Personal injury insurance (PIP), sometimes referred to as no-fault insurance, protects its carriers from financial losses regardless of who was at fault in an auto accident. In its truest form, PIP insurance operates at the state level. This means that state laws control both the payment of no-fault first-party benefits while also inhibiting the right to sue, known as the limited-tort option.
The question is: how will PIP insurance help you?
Imagine this: you’re driving through your residential neighborhood on a quiet, Sunday afternoon. You’re making your way to the local dog park to play Frisbee with your stout black Labrador. Though 10 years old and gray in the face, Molly still catches that flying disk with the utmost enthusiasm. You’ve parked, and as you’re getting all of your things together (the Frisbee, leash and discreetly colored doggie bag) you’re hit from behind with such force that things go flying. Your driver’s seat snaps forward and the leash buckle whips you in the eye.
You’re pretty beaten up and need to go to the hospital. Somehow Molly seems okay, but you plan to take her to the vet just to be safe. But first you must go to the hospital. Once there, your attending physician tells you that your sight in your left eye is going to be impaired for the next three months. You work at a job that demands you stare at a screen all day, but your doctor says you must limit your screen time. The physician says you need to take at least four weeks to recuperate.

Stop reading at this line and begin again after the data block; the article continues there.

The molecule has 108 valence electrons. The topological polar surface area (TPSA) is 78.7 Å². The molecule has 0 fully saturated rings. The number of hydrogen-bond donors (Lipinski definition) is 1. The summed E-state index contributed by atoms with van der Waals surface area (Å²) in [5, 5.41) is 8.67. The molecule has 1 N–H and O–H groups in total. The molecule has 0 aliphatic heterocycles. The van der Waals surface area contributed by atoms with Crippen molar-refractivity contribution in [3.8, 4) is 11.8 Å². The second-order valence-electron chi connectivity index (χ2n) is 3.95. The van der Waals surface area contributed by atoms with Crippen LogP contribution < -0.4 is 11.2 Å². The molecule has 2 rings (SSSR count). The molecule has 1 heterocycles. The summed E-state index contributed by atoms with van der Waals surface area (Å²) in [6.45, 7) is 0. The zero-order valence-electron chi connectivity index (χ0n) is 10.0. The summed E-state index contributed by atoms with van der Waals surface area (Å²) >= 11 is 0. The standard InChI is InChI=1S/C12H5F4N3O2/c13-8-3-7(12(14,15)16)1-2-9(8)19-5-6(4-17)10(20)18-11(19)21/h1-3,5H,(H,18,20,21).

Fortunately for you, you have personal injury insurance protection. Missing that month of work is going to be okay. PIP insurance helps to cover your lost income along with any medical overhead that your health insurance doesn’t cover.
According to the Association for Safe International Road Travel (ASIRT) 2.35 million people are injured or disabled in traffic collisions ever year. That’s a significant number of people whose lives are forever changed. PIP insurance brings the suffering masses back to some sort of semblance, protecting them in their hour of need.
Not every state in the U.S. requires motorists carry personal injury insurance. Here is a quick run-down of the states that do:
Though each of the above 14 states require their drivers to carry PIP, each state sets its own minimum amount of coverage. This means some states may require you carry more or less when it comes to bodily injury coverage. Coverage limits include:
If your area has a high crash statistic rate, paying for a well-endowed PIP plan is the way to go. At CoverHound, we can help you find a personal injury insurance plan that fits your needs. Try our online auto insurance shopping and comparison tool today!